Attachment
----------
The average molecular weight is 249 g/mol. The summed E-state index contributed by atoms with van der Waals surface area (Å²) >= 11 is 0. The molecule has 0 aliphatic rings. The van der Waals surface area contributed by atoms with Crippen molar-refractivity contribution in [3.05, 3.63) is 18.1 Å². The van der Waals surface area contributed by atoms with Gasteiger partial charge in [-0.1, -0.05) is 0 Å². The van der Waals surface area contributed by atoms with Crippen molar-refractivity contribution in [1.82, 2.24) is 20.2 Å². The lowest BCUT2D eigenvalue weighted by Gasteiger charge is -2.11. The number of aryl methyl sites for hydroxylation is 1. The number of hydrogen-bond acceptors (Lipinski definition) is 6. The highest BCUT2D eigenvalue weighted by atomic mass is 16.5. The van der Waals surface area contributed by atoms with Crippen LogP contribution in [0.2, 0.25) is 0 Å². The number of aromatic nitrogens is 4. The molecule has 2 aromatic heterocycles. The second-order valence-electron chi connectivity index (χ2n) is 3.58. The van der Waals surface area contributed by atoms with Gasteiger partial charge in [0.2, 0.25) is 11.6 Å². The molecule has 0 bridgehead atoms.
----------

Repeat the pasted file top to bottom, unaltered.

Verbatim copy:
The average molecular weight is 249 g/mol. The summed E-state index contributed by atoms with van der Waals surface area (Å²) >= 11 is 0. The molecule has 0 aliphatic rings. The van der Waals surface area contributed by atoms with Crippen molar-refractivity contribution in [3.05, 3.63) is 18.1 Å². The van der Waals surface area contributed by atoms with Gasteiger partial charge in [-0.1, -0.05) is 0 Å². The van der Waals surface area contributed by atoms with Crippen molar-refractivity contribution in [1.82, 2.24) is 20.2 Å². The lowest BCUT2D eigenvalue weighted by Gasteiger charge is -2.11. The number of aryl methyl sites for hydroxylation is 1. The number of hydrogen-bond acceptors (Lipinski definition) is 6. The highest BCUT2D eigenvalue weighted by atomic mass is 16.5. The van der Waals surface area contributed by atoms with Crippen LogP contribution in [0.2, 0.25) is 0 Å². The number of aromatic nitrogens is 4. The molecule has 2 aromatic heterocycles. The second-order valence-electron chi connectivity index (χ2n) is 3.58. The van der Waals surface area contributed by atoms with Gasteiger partial charge in [0.2, 0.25) is 11.6 Å². The molecule has 0 bridgehead atoms.